plotluck: "I'm feeling lucky" for ggplot

Description Usage Arguments Value Determining the type of plot Conditional variables Reordering of factor levels Instance weights Axis scaling Missing values Sampling Factor preprocessing Coloring Generating multiple plots at once Debugging Column name matching Remarks on supported plot types Remarks on the use of options Limitations See Also Examples


The purpose of plotluck is to let the user focus on what to plot, and automate the how. Given a dependency formula with up to three variables, it tries to choose the most suitable type of plot. It also automates sampling large datasets, correct handling of observation weights, logarithmic axis scaling, ordering and pruning of factor levels, and overlaying smoothing curves or median lines.





a data frame.


an object of class formula: a symbolic description of the relationship of up to three variables.

FormulaMeaningPlot types
y~1 Distribution of single variable Density, histogram, scatter, dot, bar
y~x One explanatory variable Scatter, hex, violin, box, spine, heat
y~x+z Two explanatory variables heat, spine
y~1|z or y~x|z One conditional variable Represented through coloring or facetting
y~1|x+z Two conditional variables Represented through facetting

In addition to these base plot types, the dot symbol "." can also be used, and denotes all variables in the data frame. This gives rise to a lattice or series of plots (use with caution, can be slow).

.~1 Distribution of each variable in the data frame, separately
y~. Plot y against each variable in the data frame
.~x Plot each variable in the data frame against x
.~. Plot each variable in the data frame against each other.

See also section "Generating multiple plots at once" below.


observation weights or frequencies (optional).


a named list of options (optional); See also plotluck.options.


additional parameters to be passed to the respective ggplot2 geom objects.


a ggplot object, or a plotluck.multi object if the dot symbol was used.

Determining the type of plot

Besides the shape of the formula, the algorithm takes into account the type of variables as either numeric, ordered, or unordered factors. Often, it makes sense to treat ordered factors similarly as numeric types.

One-variable numeric (resp. factor) distributions are usually represented by density (resp. Cleveland dot) charts, but can be overridden to histograms or bar plots using the geom option. Density plots come with an overlaid vertical median line.

For two numerical variables, by default a scatter plot is produced, but for high numbers of points a hexbin is preferred (option min.points.hex). These plots come with a smoothing line and standard deviation.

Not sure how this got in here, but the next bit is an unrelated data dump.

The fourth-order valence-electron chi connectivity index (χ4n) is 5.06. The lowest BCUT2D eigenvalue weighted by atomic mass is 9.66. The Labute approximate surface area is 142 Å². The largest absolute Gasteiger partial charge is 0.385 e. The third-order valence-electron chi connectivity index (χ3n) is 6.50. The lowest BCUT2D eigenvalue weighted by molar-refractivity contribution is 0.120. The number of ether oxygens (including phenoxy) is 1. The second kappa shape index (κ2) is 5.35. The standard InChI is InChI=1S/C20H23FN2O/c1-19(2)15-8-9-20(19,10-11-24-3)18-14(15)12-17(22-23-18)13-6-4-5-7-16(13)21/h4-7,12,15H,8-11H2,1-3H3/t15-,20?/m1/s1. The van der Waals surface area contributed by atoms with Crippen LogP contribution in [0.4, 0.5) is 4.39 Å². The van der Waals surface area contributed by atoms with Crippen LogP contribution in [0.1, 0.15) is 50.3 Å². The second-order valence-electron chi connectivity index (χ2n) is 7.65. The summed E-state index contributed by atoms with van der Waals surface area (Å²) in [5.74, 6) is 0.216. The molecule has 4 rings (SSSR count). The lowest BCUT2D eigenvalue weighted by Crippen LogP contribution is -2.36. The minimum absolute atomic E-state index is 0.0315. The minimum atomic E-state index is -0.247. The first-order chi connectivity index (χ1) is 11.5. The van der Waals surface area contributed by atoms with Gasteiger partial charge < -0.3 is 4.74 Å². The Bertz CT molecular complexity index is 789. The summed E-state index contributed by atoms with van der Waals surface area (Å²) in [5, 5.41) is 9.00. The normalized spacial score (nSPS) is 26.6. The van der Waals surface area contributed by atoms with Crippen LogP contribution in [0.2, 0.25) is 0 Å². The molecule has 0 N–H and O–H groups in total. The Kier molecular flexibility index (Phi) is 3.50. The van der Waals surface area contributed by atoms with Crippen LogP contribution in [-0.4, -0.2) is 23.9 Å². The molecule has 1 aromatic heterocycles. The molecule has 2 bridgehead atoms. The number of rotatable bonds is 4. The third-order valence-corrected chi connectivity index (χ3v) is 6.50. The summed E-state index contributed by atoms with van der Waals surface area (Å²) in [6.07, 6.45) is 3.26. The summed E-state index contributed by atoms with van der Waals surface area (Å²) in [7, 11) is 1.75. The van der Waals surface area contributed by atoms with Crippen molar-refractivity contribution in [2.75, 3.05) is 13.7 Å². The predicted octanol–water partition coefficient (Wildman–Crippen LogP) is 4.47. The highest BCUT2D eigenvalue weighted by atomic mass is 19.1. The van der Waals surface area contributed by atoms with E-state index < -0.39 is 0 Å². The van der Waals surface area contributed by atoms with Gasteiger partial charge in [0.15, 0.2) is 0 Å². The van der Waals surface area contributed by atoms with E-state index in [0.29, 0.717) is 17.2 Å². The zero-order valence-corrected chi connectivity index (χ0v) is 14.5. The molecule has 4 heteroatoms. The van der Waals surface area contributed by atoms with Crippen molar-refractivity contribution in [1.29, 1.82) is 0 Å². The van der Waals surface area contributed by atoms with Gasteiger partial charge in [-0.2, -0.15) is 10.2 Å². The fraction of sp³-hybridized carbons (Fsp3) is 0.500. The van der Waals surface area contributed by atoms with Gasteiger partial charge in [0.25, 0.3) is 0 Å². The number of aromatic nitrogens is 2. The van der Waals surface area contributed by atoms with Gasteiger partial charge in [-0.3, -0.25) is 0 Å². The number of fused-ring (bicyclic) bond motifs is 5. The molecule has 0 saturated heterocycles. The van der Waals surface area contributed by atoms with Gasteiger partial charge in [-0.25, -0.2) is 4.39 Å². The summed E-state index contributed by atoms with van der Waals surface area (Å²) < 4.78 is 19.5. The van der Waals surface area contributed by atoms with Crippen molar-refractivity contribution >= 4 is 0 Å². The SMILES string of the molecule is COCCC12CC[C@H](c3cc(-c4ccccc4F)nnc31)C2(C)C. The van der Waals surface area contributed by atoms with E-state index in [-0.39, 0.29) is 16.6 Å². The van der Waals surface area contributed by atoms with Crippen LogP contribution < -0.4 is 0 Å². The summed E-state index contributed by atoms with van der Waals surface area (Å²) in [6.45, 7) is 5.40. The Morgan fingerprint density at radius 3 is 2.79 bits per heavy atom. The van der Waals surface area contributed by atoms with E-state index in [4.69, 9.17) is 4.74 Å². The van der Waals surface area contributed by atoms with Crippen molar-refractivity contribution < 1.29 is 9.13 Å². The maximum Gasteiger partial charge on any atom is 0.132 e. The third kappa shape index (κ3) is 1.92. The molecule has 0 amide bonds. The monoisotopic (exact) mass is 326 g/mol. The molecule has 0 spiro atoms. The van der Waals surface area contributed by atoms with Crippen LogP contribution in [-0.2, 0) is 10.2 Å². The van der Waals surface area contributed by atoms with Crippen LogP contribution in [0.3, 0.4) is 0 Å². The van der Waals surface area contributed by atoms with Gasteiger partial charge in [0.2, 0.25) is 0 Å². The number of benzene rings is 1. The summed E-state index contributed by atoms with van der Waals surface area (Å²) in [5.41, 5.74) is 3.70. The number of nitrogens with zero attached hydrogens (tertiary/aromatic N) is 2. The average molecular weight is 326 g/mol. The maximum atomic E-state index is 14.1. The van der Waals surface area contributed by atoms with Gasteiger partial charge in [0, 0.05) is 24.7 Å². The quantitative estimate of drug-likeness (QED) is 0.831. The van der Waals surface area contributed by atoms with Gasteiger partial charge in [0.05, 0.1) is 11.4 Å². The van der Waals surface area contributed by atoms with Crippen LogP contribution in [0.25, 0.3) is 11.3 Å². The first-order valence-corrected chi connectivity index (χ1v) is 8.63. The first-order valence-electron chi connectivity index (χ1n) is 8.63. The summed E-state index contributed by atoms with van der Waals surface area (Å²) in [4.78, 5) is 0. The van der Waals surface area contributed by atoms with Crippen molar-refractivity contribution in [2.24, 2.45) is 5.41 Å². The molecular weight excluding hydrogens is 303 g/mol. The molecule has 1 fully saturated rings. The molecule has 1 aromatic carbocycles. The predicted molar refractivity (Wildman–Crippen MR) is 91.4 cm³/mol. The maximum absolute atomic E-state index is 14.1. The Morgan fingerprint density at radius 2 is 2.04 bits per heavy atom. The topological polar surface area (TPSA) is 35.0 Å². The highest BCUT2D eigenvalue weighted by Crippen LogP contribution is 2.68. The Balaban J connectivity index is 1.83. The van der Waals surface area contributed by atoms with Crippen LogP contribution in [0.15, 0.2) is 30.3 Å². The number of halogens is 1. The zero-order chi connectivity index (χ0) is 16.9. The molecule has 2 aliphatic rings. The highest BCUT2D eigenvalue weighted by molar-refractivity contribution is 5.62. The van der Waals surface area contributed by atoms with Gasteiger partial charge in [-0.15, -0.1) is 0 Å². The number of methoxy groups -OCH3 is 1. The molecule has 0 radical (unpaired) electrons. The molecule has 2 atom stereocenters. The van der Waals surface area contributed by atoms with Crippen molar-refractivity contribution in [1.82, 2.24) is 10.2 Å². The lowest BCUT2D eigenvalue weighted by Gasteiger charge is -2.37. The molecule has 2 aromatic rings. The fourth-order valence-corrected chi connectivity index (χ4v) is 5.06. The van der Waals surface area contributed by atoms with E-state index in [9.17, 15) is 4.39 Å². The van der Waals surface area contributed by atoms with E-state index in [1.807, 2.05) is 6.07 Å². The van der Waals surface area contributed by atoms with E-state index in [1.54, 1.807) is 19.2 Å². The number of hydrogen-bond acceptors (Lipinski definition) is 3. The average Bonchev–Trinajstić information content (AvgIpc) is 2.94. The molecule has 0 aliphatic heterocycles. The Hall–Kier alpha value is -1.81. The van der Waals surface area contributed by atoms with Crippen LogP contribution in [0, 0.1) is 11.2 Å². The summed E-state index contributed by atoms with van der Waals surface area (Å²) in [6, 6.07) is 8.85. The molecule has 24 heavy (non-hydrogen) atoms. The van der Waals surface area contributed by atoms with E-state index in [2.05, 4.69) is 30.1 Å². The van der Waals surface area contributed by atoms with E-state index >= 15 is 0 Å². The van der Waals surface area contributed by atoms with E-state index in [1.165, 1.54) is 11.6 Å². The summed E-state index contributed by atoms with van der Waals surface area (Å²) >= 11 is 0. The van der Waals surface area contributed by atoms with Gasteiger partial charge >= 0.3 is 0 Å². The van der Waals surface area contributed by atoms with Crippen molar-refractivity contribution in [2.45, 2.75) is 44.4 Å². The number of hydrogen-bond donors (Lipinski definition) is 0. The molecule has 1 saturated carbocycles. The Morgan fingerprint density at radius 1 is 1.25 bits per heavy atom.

The relation between two factor variables can be depicted best by spine (a.k.a., mosaic) plots, unless they have too many levels (options max.factor.levels.spine.x, max.factor.levels.spine.y, max.factor.levels.spine.z). Otherwise, a heat map is produced.

For a mixed-type (factor/numeric) pair of variables, violin (overridable to box) plots are generated. However, if the resulting graph would contain too many (more than max.factor.levels.violin) violin plots in a row, the algorithm switches automatically. The number of bins of a histogram can be customized with n.breaks.histogram. The default setting, NA, applies a heuristic estimate.

The case of a response two dependent variables ('y~x+z') is covered by either a spine plot (if all are factors) or a heat map.

In many cases with few points for one of the aggregate plots, a scatter looks better (options min.points.density, min.points.violin, min.points.hex).

If each factor combination occurs only once in the data set, we resort to bar plots.

Conditional variables

Conditional variables are represented by either trying to fit into the same graph using coloring (max.factor.levels.color), or by facetting (preferred dimensions facet.num.wrap (resp. facet.num.grid) for one resp. two variables). Numeric vectors are discretized accordingly. Facets are laid out horizontally or vertically according to the plot type, up to maximum dimensions of facet.max.rows and facet.max.cols.

Reordering of factor levels

To better illustrate the relation between an independent factor variable and a dependent numerical variable (or an ordered factor), levels are reordered according to the value of the dependent variable. If no other numeric or ordered variable exists, we sort by frequency.

Instance weights

Argument weights allows to specify weights or frequency counts for each row of data. All plots and summary statistics take weights into account when supplied. In scatter and heat maps, weights are indicated either by a shaded disk with proportional area (default) or by jittering (option dedupe.scatter), if the number of duplicated points exceeds min.points.jitter. The amount of jittering can be controlled with jitter.x and jitter.y.

Axis scaling

plotluck supports logarithmic and log-modulus axis scaling. log-modulus is considered if values are both positive and negative; in this case, the transform function is f(x) = sign(x) * log(1+abs(x)).

The heuristic to apply scaling is based on the proportion of total display range that is occupied by the 'core' region of the distribution between the lower and upper quartiles; namely, the fact whether the transform could magnify this region by a factor of at least trans.log.thresh.

Missing values